DVI lacked a couple of things which the consumer audio/video industry wanted. It was implemented on a variety of HD displays and source devices, but it was confusing for the consumer because of the many variants on the standard and different connector configurations, and it didn’t carry audio signals. A consortium to develop and promote a new interface, HDMI, was formed; the idea was to come up with a standard which could be implemented more uniformly, was less confusing, and offered the option of routing audio signals along with video.
Here, again, was an opportunity to avoid problems. The difficulties of running DVI-D signals over long distances were well known, and the mistakes of the past could have been avoided by developing HDMI as a wholly new standard, independent of DVI. Instead, the HDMI group elected to modify the DVI standard, using the same encoding scheme and the same basic interface design, but adding embedded audio and designing a new plug. Instead of many DVI options, analog, digital, single and dual link, there was one “flavor” of HDMI (actually, there is also a dual-link version in the HDMI spec–but you won’t find it implemented on any currently available device). This provided the advantage of making HDMI backward-compatible with some existing DVI hardware, but it locked the interface into the electrical requirements of the DVI interface. Specifically, that means that the signals have to be run balanced, on 100 ohm impedance twisted pairs.
We’re often asked why that’s so bad. After all, CAT 5 cable can run high-speed data from point to point very reliably–why can’t one count on twisted-pair cable to do a good job with digital video signals as well? And what makes coax so great for that type of application?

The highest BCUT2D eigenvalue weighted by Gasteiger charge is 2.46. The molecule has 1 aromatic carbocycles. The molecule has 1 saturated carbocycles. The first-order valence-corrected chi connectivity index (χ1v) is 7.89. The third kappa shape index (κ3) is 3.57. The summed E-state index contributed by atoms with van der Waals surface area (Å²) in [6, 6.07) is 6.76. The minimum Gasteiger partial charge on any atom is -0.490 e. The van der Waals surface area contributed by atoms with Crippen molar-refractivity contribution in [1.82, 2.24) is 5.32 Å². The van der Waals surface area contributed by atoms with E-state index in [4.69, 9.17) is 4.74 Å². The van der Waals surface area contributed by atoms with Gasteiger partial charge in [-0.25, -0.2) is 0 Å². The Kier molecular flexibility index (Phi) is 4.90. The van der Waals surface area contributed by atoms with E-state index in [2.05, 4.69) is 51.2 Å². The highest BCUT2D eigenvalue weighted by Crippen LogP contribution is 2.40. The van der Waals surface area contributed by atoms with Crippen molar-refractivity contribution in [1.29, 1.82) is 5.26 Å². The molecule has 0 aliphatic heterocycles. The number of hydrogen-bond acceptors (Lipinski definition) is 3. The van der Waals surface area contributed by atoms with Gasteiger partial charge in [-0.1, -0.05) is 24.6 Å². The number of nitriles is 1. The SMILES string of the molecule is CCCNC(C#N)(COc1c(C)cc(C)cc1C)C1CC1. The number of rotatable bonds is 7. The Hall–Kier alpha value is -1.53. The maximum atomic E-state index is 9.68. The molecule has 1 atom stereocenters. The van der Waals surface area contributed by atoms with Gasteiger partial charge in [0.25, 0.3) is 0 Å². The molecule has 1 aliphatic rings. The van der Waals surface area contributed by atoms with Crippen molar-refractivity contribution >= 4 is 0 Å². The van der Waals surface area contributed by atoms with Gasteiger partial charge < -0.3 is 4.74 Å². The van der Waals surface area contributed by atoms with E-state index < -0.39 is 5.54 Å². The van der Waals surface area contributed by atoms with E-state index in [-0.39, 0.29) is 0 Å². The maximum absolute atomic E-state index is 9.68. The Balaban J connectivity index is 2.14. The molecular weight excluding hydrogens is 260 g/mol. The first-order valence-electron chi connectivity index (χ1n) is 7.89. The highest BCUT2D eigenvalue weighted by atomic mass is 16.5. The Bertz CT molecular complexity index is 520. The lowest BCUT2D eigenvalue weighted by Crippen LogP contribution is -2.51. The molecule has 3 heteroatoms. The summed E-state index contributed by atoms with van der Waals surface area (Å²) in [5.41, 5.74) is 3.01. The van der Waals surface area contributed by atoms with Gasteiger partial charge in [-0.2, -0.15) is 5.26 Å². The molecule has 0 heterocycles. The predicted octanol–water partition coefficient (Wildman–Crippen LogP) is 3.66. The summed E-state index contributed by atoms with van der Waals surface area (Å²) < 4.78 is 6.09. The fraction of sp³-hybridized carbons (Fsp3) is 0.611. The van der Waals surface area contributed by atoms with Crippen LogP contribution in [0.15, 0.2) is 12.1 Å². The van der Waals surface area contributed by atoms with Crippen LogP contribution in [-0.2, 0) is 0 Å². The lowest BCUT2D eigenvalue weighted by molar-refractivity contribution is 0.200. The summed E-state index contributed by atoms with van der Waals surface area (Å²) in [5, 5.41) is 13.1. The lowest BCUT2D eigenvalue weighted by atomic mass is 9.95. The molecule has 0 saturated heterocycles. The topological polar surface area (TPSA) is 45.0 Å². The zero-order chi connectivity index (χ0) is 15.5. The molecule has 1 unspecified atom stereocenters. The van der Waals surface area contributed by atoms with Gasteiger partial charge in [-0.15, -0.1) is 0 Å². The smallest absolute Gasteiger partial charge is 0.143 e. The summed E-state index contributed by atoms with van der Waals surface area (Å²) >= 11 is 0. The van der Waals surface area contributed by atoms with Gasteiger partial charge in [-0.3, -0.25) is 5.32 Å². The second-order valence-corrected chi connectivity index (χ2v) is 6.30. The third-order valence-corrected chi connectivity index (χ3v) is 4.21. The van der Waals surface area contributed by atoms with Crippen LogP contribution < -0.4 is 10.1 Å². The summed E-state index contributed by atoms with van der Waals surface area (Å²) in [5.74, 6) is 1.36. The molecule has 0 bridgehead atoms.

First, it’s important to understand that a lot of other protocols which run over twisted-pair wire are two-way communications with error correction. A packet that doesn’t arrive on a computer network connection can be re-sent; an HDMI or DVI signal is a real-time, one-way stream of pixels that doesn’t stop, doesn’t error-check, and doesn’t repair its mistakes–it just runs and runs, regardless of what’s happening at the other end of the signal chain.
Second, HDMI runs fast–at 1080p, the rate is around 150 Megapixels/second. CAT5, by contrast, is rated at 100 megabits per second–and that’s bits, not pixels.
Third, HDMI runs parallel, not serially. There are three color signals riding on three pairs, with a clock circuit running on the fourth. These signals can’t fall out of time with one another, or with the clock, without trouble–and the faster the bitrate, the shorter the bits are, and consequently the tighter the time window becomes for each bit to be registered.
Consider, by contrast, what the broadcast world did when it needed to route digital video from